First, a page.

Dumplings are by far one of the most versatile forms of food we love. From traditional meat-filled ones to plant-based vegan options, dumplings have evolved into a diverse range of styles with variating offshoots across cuisines all around the world. For a recipe that has survived the test of time, So-hui Kim ’s Pork and Chive Dumplings are the way to go.
Ever since its 2006 debut on the opening menu of The Good Fork, Chef So-hui Kim’s recipe remains a popular choice for customers looking for some comfort food in bustling Brooklyn. Turn this recipe into a bonding activity for you and your friends and recreate this culturally hybrid fan-favorite.
Ingredients (yields 100 dumplings)
1 large onion, finely diced
5 large cloves of garlic, minced
2 tablespoons of fresh ginger, peeled and minced
1½ cups (85g) Chinese garlic chives, finely chopped – scallions or regular chives work too
1 cup (250g) of crumbled soft tofu
1/3 to ½ cup (75 to 120ml) hoisin sauce
1 teaspoon kosher salt
¼ teaspoon freshly ground black pepper
2 pounds (910g) ground pork
2 packs of gyoza-style dumpling wrappers
Step 1: Heat two teaspoons of oil over medium heat in a large sauté pan and proceed to sauté the garlic, ginger, and onion until they are caramelized and turn translucent.
Step 2 : Add the chives to the pan and cook them for about 1 minute to soften. After, transfer the sautéed mixture to a large bowl and let it cool.
Step 3: Once the mixture in the bowl has cooled, add the tofu, hoisin sauce, salt, and pepper and mix well.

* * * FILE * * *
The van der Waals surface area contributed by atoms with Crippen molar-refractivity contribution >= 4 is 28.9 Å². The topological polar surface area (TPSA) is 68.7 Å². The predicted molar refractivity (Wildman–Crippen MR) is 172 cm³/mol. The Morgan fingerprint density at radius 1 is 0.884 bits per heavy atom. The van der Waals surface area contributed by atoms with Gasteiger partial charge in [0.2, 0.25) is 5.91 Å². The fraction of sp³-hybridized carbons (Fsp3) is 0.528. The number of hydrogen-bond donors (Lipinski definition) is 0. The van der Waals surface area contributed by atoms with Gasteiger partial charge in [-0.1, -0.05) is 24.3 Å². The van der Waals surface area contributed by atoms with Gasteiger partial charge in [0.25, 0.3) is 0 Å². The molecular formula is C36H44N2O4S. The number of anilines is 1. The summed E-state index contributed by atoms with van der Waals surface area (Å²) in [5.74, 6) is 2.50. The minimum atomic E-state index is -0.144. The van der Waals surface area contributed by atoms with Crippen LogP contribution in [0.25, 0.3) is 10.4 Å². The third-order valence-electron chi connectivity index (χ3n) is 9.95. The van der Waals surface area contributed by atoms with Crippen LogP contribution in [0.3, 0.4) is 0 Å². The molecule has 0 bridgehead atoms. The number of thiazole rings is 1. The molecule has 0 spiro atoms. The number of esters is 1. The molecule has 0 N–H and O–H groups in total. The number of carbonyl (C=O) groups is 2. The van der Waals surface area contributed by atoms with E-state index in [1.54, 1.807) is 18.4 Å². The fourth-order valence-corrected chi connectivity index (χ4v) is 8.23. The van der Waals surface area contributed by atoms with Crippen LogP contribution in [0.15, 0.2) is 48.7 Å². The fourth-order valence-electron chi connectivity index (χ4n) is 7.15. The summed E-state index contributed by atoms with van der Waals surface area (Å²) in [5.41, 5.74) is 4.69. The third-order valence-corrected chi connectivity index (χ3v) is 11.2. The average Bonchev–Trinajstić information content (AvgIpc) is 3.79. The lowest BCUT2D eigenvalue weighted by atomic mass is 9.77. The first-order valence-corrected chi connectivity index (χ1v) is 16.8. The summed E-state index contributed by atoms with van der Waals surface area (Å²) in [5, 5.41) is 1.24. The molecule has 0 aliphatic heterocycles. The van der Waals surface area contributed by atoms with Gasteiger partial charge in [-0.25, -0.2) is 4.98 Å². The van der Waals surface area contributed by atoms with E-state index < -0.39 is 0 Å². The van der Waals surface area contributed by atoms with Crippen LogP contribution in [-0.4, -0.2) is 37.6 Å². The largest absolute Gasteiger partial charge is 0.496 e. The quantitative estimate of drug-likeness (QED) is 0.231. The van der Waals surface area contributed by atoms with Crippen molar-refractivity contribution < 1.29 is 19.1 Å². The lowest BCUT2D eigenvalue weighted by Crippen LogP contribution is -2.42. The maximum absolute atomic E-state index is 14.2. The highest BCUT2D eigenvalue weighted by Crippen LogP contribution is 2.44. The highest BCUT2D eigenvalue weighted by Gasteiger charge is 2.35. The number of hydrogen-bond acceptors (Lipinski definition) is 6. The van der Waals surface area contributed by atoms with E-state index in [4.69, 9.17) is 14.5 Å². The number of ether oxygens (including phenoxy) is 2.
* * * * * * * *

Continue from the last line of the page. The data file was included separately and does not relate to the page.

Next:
Step 4: Proceed to add the pork into the bowl and mix everything till the chives and tofu are evenly incorporated into the meat mixture.
Step 5: Cook a small spoonful of the meat mixture with a little bit of canola oil in a small frying pan. According to taste, add more hoisin sauce and/or salt to the meat if needed.
Step 6: Prepare a small dish of water and line several baking sheets with parchment paper. Using a tablespoon, place a scoop of the filling onto each dumpling wrapper. With your finger, spread a little bit of water around the edge of the wrapper. Then, fold the wrapper in half and pinch it closed, or crimp it. Repeat till you’ve used all the filling.
Step 7: Place finished dumplings on the parchment paper-lined baking trays and freeze. Frozen dumplings last up to three months in the freezer.
Step 8: To cook the dumplings, heat a nonstick frying pan with just enough oil to coat the bottom. Add and space out the dumplings so they do not touch. Cook till one side of the dumplings are brown, then proceed to add about ¼ inch (6mm) of water to the pan. If the dumplings are frozen, use 1/3 inch (8mm) of water instead.
Step 9: Cover, and steam the dumplings till nearly all the water evaporates. Finally, you are ready to serve.
This article was first published in City Nomads.